CAMANO ISLAND — Voters on Camano Island have a second chance to approve funding for a new permanent library in the April 22 special election.
In the August 2013 special election, voters approved creating a special taxing district for the library, but the bond measure to fund the library did not achieve the 60 percent supermajority to pass.
It came up 75 votes short of the threshold.
Sno-Isle Libraries has been operating a Camano branch in the Terry’s Corner neighborhood for seven years. The lease for that property ends at the end of April.
“If the bond measure fails, the library will close at the end of April,” said Jonalyn Woolf-Ivory, executive director of Sno-Isle Libraries.
The temporary library has been considered a pilot project to demonstrate library services, she said.
If the bond measure passes, the library system may try to negotiate a month-to-month lease to keep the old library open for the 9-12 months it will take to open the new one, Woolf-Ivory said.
Ballots will soon begin arriving in mailboxes. They must be postmarked or put in a designated dropbox by April 22. (A dropbox is located at the Island County Camano Annex at 121 N. East Camano Dr.)
Proposition 1 will ask voters to approve the $2.3 million 10-year bond. If it passes, Camano Island property owners would pay on their property taxes an additional 9 cents per $1,000 of assessed valuation.
For a $250,000 home, that would amount to approximately $22.50 in property taxes per year.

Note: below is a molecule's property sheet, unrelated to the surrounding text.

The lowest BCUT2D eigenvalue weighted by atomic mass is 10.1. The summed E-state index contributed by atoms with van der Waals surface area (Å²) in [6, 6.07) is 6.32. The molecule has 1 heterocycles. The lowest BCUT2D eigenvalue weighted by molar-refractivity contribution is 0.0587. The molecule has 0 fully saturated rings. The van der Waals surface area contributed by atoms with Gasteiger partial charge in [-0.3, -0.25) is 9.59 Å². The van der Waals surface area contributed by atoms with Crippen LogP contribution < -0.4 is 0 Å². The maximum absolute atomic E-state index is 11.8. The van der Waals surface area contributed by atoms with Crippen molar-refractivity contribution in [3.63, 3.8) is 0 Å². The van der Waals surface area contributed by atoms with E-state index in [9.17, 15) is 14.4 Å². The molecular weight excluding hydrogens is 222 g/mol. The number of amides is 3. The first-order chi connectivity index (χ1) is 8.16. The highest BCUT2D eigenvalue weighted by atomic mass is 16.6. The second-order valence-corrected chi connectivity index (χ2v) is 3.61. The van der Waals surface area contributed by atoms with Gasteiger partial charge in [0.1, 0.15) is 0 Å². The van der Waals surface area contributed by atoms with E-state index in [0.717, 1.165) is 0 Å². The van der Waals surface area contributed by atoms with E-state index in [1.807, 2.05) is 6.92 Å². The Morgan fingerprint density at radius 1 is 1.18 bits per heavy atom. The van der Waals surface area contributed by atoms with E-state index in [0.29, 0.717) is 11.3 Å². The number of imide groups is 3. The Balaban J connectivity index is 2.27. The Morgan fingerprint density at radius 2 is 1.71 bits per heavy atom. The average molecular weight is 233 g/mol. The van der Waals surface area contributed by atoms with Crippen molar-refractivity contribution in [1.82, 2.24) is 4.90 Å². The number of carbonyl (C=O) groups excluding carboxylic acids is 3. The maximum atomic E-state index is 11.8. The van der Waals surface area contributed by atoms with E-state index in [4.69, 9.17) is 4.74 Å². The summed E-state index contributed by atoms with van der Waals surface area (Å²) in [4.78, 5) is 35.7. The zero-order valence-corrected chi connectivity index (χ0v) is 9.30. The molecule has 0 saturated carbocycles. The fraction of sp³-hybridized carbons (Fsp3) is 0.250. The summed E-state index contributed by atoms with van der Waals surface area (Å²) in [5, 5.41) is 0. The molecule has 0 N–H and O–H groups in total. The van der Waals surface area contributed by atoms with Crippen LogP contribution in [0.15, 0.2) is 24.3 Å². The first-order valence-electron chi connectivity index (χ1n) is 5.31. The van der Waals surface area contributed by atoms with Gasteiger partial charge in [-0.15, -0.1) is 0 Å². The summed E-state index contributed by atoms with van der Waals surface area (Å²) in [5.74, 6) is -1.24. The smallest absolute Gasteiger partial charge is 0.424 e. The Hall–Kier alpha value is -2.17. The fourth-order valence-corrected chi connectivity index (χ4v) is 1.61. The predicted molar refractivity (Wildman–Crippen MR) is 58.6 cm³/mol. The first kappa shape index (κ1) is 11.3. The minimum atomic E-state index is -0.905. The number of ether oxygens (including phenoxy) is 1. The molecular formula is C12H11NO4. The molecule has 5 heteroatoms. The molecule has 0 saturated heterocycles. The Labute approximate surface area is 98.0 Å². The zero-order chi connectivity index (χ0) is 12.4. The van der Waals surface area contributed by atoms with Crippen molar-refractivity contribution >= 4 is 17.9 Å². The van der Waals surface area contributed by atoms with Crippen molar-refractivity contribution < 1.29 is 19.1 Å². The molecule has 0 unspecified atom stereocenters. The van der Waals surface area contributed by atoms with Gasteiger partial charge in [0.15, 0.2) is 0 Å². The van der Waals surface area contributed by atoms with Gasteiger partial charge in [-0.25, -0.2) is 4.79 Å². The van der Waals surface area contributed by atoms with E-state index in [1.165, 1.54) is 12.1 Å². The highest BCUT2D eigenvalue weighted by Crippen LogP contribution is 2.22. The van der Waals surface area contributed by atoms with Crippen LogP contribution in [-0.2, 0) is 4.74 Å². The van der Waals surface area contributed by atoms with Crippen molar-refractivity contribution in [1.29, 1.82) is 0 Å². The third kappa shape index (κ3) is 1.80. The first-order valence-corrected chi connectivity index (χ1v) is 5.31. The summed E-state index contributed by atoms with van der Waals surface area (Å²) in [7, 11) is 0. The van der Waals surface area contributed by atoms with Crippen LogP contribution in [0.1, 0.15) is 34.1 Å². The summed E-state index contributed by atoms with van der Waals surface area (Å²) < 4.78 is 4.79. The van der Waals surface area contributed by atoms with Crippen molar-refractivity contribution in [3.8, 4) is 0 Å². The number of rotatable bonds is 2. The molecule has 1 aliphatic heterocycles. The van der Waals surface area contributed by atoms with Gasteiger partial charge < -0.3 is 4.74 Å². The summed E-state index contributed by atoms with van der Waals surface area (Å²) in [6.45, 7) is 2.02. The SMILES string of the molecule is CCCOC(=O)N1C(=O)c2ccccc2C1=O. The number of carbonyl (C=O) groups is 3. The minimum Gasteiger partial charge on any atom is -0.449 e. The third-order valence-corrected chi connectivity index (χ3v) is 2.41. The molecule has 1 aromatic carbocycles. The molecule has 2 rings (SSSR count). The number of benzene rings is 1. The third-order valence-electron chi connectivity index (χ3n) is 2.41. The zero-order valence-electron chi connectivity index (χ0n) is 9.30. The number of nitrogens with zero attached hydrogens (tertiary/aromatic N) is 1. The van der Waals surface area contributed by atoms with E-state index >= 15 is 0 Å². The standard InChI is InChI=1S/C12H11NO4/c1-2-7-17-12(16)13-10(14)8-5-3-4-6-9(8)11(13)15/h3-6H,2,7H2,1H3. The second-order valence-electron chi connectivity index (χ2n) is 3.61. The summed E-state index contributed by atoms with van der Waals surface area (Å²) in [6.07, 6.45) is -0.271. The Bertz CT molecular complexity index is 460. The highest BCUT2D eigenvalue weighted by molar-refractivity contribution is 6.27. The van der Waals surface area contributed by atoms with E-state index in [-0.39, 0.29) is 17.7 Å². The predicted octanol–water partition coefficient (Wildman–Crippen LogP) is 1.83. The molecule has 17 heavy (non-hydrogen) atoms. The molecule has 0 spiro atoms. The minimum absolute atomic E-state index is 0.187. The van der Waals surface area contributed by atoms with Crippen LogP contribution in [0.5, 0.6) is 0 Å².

The new library building would be in the old Islanders Restaurant building, located at 848 N. Sunrise Blvd. The bond would pay for the renovation, reconfiguring and equipping of the building into a 4,900-square-foot facility.
Sno-Isle Libraries bought the building last year for $625,000. The building’s former owners were heading into foreclosure, but the library system was able to negotiate a purchase before it went to auction, and ended up spending less than anticipated, said Ken Harvey, communications director for Sno-Isle.
The purchase money came out of the libraries’ reserve fund for real estate. If the bond measure fails, the building would most likely be sold.
In the wake of the failure of the August bond issue, Sno-Isle Libraries has been holding public meetings and presentations in Camano, put out more information on its website, and has heard from more than 100 people who were dismayed with the result of the election.
“Many did not realize that both measures had to pass in order for a permanent library to become a reality,” Harvey said.
“Some didn’t turn in their ballots, some people had questions that hadn’t been answered, they found it convenient to say ‘no’ in August,” he added.
They hope the outreach campaign will sway enough voters to make up the difference. Even the fact that another library exists in Stanwood 4.4 miles away from the planned Camano location shouldn’t be a factor, Harvey said.
“A significant number of people on the island have been clear that they would want a library on their own island and not have to travel off,” he said.
Chris Winters: 425-374-4165 or firstname.lastname@example.org.